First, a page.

In a sign that Israel will keep its large illegal settlements in the occupied West Bank, Arab foreign ministers have said that they are ready to endorse a new peace plan which includes land swaps and a Palestinian state built otherwise on the 1967 borders. The announcement was made following a meeting between an Arab League delegation headed by Secretary General Nabil Elarabi and US Vice-President Joe Biden and Secretary of State John Kerry in Washington.
Speaking on behalf of the Arab League delegation, Qatar's Prime Minister Sheikh Hamad al-Thani said, "We understand that peace is a strategic choice for the Arab states. We all think that we should work together to find a sound economic package to help the Palestinian state."
Sheikh Hamad renewed the obligation of the Arab states to the Arab Peace Initiative with the addition of their readiness to accept land swaps. The Israeli newspaper Yedioth Ahronoth said that Kerry has been working recently to bring the Palestinians and Israelis back into the negotiating table.
Secretary of State Kerry said, "We have had a very positive, very constructive discussion… with positive results." He praised the Arab League for the "important role it is playing, and is determined to play, in bringing about a peace in the Middle East, specifically by reaffirming the Arab Peace Initiative with a view to ending the conflict." Kerry reaffirmed, on behalf of Barack Obama, "The US commitment to pursue an end to the conflict based on the vision that President Obama outlined in May of 2011: Two states living side by side in peace and security brought about through direct negotiations between the parties."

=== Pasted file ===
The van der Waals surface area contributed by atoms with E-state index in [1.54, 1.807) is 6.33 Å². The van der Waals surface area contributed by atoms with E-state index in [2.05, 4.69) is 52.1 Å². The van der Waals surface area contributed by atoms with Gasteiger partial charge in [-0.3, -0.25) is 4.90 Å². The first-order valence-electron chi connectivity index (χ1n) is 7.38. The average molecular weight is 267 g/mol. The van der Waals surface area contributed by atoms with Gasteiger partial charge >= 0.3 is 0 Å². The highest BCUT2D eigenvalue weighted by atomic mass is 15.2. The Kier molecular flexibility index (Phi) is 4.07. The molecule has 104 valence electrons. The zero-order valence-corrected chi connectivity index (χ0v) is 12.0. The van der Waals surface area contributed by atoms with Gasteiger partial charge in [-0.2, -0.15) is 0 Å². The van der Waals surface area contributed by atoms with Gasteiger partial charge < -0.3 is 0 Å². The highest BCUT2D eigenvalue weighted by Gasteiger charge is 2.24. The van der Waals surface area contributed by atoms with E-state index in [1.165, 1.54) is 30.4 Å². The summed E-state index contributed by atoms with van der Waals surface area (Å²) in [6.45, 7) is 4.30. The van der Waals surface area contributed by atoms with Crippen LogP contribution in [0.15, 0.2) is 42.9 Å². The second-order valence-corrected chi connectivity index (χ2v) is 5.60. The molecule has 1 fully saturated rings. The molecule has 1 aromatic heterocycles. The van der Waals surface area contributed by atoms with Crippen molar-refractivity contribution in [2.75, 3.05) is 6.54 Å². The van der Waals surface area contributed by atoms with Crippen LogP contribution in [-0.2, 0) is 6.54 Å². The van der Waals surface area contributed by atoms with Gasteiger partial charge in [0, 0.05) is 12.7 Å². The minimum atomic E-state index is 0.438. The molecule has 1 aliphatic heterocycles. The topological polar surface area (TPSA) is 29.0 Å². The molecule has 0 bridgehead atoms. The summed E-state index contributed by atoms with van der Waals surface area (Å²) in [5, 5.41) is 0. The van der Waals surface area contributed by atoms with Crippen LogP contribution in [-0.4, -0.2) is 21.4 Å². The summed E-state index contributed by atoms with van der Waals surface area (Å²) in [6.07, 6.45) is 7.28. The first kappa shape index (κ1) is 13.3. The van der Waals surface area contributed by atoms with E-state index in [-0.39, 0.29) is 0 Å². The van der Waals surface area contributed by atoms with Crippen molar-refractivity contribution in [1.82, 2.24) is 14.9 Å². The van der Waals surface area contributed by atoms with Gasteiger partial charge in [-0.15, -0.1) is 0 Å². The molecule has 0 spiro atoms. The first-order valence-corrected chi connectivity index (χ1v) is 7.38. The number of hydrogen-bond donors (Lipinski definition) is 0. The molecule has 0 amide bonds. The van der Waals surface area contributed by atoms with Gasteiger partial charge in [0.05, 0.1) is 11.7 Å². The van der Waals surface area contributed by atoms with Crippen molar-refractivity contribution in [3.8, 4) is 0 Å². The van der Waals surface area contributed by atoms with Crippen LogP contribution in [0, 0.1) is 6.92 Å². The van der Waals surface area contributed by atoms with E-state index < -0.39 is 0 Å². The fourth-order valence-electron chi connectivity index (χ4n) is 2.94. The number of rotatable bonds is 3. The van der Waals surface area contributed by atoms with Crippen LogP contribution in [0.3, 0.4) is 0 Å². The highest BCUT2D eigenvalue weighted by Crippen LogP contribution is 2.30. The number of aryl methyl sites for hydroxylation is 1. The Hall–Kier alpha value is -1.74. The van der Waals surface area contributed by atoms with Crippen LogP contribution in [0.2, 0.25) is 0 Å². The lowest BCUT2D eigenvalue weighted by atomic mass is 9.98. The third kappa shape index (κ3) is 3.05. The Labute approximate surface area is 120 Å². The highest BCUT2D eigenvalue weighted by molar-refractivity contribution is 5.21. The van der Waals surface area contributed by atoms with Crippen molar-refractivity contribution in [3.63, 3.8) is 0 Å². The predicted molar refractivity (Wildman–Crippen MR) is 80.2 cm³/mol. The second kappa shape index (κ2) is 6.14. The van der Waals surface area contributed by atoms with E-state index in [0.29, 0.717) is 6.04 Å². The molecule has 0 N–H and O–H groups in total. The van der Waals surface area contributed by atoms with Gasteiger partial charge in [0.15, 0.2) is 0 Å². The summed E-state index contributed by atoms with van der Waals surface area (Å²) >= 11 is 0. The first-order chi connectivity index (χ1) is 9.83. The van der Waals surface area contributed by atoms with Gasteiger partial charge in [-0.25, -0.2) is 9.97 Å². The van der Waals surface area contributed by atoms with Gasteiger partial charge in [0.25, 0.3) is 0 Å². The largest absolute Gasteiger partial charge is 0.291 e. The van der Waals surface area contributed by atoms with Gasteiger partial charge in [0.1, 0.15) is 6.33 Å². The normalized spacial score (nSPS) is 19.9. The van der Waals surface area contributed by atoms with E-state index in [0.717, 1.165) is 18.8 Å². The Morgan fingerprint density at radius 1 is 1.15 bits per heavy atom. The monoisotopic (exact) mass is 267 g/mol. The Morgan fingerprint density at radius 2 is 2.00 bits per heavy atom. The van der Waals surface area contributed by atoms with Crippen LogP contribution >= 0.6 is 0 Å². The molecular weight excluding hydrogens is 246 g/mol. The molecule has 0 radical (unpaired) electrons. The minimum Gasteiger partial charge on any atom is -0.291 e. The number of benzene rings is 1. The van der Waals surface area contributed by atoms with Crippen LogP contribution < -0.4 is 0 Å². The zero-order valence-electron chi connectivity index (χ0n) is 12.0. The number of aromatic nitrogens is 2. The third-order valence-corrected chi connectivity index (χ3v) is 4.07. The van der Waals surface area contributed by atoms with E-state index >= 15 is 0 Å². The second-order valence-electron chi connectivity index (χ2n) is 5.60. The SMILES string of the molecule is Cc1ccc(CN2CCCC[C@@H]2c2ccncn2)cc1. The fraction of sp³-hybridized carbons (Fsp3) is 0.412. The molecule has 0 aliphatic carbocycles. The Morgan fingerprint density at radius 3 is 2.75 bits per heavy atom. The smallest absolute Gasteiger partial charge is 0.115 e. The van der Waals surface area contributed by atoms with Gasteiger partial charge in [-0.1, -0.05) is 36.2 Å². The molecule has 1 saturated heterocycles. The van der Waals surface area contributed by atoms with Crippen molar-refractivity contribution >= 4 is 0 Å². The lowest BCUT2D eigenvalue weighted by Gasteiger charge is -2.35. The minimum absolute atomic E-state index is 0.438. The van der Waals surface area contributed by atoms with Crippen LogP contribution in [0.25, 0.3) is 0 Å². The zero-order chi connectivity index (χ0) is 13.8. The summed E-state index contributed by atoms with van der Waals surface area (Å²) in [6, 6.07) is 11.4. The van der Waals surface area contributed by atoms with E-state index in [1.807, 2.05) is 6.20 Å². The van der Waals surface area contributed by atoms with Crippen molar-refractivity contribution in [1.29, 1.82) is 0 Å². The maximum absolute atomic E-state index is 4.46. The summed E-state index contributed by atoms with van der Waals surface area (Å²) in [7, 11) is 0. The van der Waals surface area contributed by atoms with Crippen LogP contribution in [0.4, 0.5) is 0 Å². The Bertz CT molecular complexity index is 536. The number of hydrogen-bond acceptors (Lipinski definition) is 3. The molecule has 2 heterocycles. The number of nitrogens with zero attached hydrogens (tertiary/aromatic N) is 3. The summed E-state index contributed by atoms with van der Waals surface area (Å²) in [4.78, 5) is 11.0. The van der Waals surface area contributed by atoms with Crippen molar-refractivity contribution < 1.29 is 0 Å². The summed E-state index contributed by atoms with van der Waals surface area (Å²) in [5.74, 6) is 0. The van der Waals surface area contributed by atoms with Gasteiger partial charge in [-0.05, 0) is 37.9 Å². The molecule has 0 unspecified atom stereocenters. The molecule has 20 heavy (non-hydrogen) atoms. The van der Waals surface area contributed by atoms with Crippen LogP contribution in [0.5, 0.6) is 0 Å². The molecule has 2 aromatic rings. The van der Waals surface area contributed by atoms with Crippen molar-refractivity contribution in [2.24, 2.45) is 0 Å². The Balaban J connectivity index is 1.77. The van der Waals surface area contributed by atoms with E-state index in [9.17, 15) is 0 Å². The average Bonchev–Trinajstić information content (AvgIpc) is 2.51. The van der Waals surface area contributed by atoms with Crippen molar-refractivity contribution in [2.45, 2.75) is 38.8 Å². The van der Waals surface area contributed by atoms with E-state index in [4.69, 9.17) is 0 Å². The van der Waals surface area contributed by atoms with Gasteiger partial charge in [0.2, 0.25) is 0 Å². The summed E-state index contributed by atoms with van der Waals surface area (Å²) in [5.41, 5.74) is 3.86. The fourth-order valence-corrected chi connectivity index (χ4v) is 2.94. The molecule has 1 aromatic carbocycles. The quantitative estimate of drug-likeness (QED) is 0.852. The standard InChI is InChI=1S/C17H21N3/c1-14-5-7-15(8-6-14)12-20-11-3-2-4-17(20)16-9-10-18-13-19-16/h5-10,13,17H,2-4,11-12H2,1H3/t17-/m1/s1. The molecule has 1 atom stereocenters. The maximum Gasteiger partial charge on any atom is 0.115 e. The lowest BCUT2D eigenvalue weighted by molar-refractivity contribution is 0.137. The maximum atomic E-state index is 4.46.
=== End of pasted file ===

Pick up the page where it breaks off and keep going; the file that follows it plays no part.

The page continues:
According to Yedioth Ahronoth, "While little has changed in Israel's public posture, the remarks by Al-Thani suggest that Kerry has had some success, at least, in coordinating a more unified regional strategy between the US and its Arab partners." It said that the sign of Kerry's success is that top officials from the Arab League, Bahrain, Egypt, Lebanon, the occupied Palestinian territories and Saudi Arabia attended the meeting.
The Arab Peace Initiative offered full Arab recognition of Israel if it withdraws from the Palestinian land occupied in 1967 and accepted a "just solution" for the refugee issue. The Initiative was rejected by Israel in 2002.